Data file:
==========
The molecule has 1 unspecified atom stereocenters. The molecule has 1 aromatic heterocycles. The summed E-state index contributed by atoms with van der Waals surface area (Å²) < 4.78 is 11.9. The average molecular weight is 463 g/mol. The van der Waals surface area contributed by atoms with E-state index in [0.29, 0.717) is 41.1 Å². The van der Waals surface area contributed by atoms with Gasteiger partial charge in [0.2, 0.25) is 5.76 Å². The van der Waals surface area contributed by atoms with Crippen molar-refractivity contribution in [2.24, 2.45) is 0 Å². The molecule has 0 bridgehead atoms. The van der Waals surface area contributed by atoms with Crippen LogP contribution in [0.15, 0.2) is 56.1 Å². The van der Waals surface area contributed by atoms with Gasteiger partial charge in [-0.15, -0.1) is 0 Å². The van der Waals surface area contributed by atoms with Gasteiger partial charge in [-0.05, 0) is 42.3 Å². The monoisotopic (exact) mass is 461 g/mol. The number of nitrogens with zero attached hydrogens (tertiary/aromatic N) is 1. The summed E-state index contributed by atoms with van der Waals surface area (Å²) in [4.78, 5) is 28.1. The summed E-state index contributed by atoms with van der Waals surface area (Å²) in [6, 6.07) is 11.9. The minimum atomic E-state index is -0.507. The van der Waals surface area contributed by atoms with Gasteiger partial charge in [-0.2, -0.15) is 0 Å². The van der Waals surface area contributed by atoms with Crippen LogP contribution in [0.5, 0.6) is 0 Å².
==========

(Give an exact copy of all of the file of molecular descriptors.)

The molecule has 1 unspecified atom stereocenters. The molecule has 1 aromatic heterocycles. The summed E-state index contributed by atoms with van der Waals surface area (Å²) < 4.78 is 11.9. The average molecular weight is 463 g/mol. The van der Waals surface area contributed by atoms with E-state index in [0.29, 0.717) is 41.1 Å². The van der Waals surface area contributed by atoms with Gasteiger partial charge in [0.2, 0.25) is 5.76 Å². The van der Waals surface area contributed by atoms with Crippen molar-refractivity contribution in [2.24, 2.45) is 0 Å². The molecule has 0 bridgehead atoms. The van der Waals surface area contributed by atoms with Crippen LogP contribution in [0.15, 0.2) is 56.1 Å². The van der Waals surface area contributed by atoms with Gasteiger partial charge in [-0.15, -0.1) is 0 Å². The van der Waals surface area contributed by atoms with Gasteiger partial charge in [-0.05, 0) is 42.3 Å². The monoisotopic (exact) mass is 461 g/mol. The number of nitrogens with zero attached hydrogens (tertiary/aromatic N) is 1. The summed E-state index contributed by atoms with van der Waals surface area (Å²) in [4.78, 5) is 28.1. The summed E-state index contributed by atoms with van der Waals surface area (Å²) in [6, 6.07) is 11.9. The minimum atomic E-state index is -0.507. The van der Waals surface area contributed by atoms with Gasteiger partial charge in [-0.2, -0.15) is 0 Å². The van der Waals surface area contributed by atoms with Crippen LogP contribution in [0.5, 0.6) is 0 Å².